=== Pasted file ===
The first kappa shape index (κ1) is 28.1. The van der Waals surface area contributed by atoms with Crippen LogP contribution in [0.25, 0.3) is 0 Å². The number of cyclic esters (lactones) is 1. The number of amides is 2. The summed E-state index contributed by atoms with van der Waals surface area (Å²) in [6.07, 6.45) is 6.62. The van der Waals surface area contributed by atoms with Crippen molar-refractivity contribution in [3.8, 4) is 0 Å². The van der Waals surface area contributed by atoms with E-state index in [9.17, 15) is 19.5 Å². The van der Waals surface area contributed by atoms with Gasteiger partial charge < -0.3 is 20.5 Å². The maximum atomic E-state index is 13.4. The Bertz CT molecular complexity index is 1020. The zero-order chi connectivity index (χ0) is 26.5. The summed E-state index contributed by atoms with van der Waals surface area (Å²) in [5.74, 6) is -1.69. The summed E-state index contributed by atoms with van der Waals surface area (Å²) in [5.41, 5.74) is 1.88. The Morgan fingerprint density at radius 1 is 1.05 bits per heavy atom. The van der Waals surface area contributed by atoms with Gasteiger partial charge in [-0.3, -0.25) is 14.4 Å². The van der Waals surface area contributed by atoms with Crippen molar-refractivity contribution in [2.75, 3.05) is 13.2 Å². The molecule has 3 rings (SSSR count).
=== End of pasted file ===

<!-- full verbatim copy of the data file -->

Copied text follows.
The first kappa shape index (κ1) is 28.1. The van der Waals surface area contributed by atoms with Crippen LogP contribution in [0.25, 0.3) is 0 Å². The number of cyclic esters (lactones) is 1. The number of amides is 2. The summed E-state index contributed by atoms with van der Waals surface area (Å²) in [6.07, 6.45) is 6.62. The van der Waals surface area contributed by atoms with Crippen molar-refractivity contribution in [3.8, 4) is 0 Å². The van der Waals surface area contributed by atoms with E-state index in [9.17, 15) is 19.5 Å². The van der Waals surface area contributed by atoms with Gasteiger partial charge < -0.3 is 20.5 Å². The maximum atomic E-state index is 13.4. The Bertz CT molecular complexity index is 1020. The zero-order chi connectivity index (χ0) is 26.5. The summed E-state index contributed by atoms with van der Waals surface area (Å²) in [5.74, 6) is -1.69. The summed E-state index contributed by atoms with van der Waals surface area (Å²) in [5.41, 5.74) is 1.88. The Morgan fingerprint density at radius 1 is 1.05 bits per heavy atom. The van der Waals surface area contributed by atoms with Gasteiger partial charge in [-0.3, -0.25) is 14.4 Å². The van der Waals surface area contributed by atoms with Crippen molar-refractivity contribution in [2.75, 3.05) is 13.2 Å². The molecule has 3 rings (SSSR count).